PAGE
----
While the eastern Mediterranean succumbed to the invasions of the "Sea Peoples," Mycenaean Greece suffered total destruction as well. Just who was responsible for destroying the Mycenaeans is debated, but many scholars attribute their extinction to an invasion of new people, the Dorians, from the north. The devastation was so complete that many cities ceased to exist and the society sank into illiteracy, having lost the ability to write in the Linear B script used by the Mycenaeans. Greece had entered a "dark age" so severe it would last for about 400 years.
The end of the Bronze Age is characterized by migrations of different ethnic groups and the collapse of very old, established political bodies such as the Hittites. The destruction wrought by the "Sea Peoples" brought the Bronze Age to a bloody end, but many positive changes occurred as a result. The roving tribes, having no one left to prey upon, finally settled. The Peleset mentioned in the inscription of Ramses III have been identified by scholars as the Philistines, who settled in Palestine at this time. The Sherden and Shekelesh are associated with the islands of Sardinia and Sicily, respectively, while the Teresh may be linked to the Etruscans of Italy. Although these identifications are uncertain, they do underscore some of the key movements that occurred as a result of the invasions described above. Sometime during this period the Israelites, who were not "Sea Peoples" settled in Palestine and made the transition from a nomadic to an urban way of life.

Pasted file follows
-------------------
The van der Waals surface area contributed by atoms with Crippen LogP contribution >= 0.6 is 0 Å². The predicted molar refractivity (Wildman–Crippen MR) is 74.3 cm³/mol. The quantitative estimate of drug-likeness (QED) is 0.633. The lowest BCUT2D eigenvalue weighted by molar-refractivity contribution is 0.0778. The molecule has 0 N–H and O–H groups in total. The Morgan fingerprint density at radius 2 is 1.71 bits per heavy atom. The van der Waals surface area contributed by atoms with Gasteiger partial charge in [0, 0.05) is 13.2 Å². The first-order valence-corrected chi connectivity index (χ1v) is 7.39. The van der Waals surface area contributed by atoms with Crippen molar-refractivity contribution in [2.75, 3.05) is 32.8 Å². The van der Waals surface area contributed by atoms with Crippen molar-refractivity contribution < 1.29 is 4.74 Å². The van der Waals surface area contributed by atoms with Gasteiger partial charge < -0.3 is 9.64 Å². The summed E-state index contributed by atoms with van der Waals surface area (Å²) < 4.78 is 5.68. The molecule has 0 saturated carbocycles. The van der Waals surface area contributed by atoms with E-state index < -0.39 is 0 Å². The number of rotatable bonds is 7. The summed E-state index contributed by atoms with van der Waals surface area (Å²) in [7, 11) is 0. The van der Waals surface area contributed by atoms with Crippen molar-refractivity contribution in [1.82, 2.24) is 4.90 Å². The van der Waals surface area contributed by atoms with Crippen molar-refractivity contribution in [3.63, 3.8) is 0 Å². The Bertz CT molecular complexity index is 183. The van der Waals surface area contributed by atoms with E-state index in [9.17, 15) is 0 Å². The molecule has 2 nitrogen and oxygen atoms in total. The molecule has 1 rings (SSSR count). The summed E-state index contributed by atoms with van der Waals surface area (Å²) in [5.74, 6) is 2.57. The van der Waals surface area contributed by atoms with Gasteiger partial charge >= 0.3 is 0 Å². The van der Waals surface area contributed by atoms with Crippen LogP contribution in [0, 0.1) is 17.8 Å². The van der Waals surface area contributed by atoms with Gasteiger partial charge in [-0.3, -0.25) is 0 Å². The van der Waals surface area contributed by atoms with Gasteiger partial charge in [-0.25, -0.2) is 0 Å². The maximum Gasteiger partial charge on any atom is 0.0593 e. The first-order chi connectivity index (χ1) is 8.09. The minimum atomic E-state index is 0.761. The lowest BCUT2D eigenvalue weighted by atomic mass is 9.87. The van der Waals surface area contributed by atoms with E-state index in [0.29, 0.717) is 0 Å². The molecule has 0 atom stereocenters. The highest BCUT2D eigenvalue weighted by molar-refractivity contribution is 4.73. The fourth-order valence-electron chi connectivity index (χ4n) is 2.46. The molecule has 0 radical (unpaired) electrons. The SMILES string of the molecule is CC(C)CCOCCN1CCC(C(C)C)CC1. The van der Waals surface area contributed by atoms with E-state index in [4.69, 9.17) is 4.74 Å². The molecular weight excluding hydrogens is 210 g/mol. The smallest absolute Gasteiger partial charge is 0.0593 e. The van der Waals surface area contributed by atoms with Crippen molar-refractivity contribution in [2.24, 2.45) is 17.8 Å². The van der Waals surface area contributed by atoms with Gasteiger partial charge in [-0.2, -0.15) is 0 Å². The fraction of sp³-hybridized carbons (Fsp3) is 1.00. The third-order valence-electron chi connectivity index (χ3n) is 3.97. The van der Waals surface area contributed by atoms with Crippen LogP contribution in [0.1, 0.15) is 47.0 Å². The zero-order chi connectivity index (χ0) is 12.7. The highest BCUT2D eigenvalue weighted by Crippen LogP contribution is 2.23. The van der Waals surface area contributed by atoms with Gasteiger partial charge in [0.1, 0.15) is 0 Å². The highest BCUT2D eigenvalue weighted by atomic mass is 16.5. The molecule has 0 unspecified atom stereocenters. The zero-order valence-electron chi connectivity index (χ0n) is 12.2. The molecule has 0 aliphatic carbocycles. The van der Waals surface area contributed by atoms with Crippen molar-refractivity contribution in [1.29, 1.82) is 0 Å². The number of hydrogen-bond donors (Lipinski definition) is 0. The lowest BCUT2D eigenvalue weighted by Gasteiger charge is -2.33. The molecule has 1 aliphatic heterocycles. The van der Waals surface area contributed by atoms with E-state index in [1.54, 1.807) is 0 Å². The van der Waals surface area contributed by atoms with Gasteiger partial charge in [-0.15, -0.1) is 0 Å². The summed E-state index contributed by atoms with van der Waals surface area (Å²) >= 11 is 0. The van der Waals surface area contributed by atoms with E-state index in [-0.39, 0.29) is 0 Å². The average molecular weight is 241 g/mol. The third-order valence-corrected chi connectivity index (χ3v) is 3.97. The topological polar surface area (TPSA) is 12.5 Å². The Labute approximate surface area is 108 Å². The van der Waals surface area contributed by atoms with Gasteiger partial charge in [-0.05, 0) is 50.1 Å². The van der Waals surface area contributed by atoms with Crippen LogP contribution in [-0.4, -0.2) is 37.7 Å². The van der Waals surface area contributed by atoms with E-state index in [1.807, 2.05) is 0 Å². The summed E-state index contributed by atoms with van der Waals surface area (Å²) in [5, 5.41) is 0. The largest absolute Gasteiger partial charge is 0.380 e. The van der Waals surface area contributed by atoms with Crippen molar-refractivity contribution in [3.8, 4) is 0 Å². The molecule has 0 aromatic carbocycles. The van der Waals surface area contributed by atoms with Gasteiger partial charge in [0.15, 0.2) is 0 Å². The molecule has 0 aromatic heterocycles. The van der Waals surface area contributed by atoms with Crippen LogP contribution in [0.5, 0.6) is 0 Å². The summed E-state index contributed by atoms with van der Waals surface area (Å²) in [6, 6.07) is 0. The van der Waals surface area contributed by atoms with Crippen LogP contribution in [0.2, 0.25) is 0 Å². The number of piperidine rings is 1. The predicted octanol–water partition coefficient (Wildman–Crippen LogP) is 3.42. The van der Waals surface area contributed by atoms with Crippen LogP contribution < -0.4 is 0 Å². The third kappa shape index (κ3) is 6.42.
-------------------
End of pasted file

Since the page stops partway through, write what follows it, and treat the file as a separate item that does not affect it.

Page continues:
The destruction of Bronze Age cultures left a political vacuum that would eventually be filled by new people and new political concepts. The great Bronze Age powers had all been monarchies in which the economy was controlled by a strong central authority. Most of these cultures functioned by a system of tax and distribution, with little opportunity for independent commerce. The collapse of this type of political system paved the way for innovation. For example, the Greeks, still living in separate city-states, abandoned the old aristocratic warrior society and eventually developed new types of governments, few of which included kings. The decline of the Hittite and Egyptian states allowed other Near-Eastern countries such as Assyria and Babylon to become more powerful. The influx of new ethnic groups throughout the Mediterranean led to technical innovations, such as the invention of the alphabet by the Phoenicians and the development and use of iron. The elusive "Sea Peoples" may have initiated a period of decline in the eastern Mediterranean, but out of this ruins rose the great cultures of the Iron Age—the Assyrians, Babylonians, Greeks, and Romans.
SARAH C. MELVILLE